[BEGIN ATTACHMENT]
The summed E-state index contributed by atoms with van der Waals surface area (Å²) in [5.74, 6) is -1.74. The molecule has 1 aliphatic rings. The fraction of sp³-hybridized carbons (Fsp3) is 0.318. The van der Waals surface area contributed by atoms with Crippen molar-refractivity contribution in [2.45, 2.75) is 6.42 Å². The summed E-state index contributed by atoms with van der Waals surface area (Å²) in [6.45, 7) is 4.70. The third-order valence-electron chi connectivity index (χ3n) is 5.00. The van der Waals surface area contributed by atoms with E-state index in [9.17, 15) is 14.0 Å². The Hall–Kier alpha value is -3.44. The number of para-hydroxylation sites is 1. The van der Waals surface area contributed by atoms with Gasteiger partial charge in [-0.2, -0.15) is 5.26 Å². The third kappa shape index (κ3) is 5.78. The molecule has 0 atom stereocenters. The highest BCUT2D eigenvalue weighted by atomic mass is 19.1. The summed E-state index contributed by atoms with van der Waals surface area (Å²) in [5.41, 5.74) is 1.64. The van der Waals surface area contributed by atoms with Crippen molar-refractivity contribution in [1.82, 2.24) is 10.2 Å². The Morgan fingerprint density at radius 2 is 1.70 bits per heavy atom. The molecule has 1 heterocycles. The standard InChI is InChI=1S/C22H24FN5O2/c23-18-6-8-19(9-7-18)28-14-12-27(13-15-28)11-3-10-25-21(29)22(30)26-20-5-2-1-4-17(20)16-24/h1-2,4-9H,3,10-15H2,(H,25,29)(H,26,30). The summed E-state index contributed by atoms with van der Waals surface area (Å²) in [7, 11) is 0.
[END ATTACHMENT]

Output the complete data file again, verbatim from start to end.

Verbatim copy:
The summed E-state index contributed by atoms with van der Waals surface area (Å²) in [5.74, 6) is -1.74. The molecule has 1 aliphatic rings. The fraction of sp³-hybridized carbons (Fsp3) is 0.318. The van der Waals surface area contributed by atoms with Crippen molar-refractivity contribution in [2.45, 2.75) is 6.42 Å². The summed E-state index contributed by atoms with van der Waals surface area (Å²) in [6.45, 7) is 4.70. The third-order valence-electron chi connectivity index (χ3n) is 5.00. The van der Waals surface area contributed by atoms with E-state index in [9.17, 15) is 14.0 Å². The Hall–Kier alpha value is -3.44. The number of para-hydroxylation sites is 1. The van der Waals surface area contributed by atoms with Gasteiger partial charge in [-0.2, -0.15) is 5.26 Å². The third kappa shape index (κ3) is 5.78. The molecule has 0 atom stereocenters. The highest BCUT2D eigenvalue weighted by atomic mass is 19.1. The summed E-state index contributed by atoms with van der Waals surface area (Å²) in [5.41, 5.74) is 1.64. The van der Waals surface area contributed by atoms with Crippen molar-refractivity contribution in [1.82, 2.24) is 10.2 Å². The Morgan fingerprint density at radius 2 is 1.70 bits per heavy atom. The molecule has 1 heterocycles. The standard InChI is InChI=1S/C22H24FN5O2/c23-18-6-8-19(9-7-18)28-14-12-27(13-15-28)11-3-10-25-21(29)22(30)26-20-5-2-1-4-17(20)16-24/h1-2,4-9H,3,10-15H2,(H,25,29)(H,26,30). The summed E-state index contributed by atoms with van der Waals surface area (Å²) in [7, 11) is 0.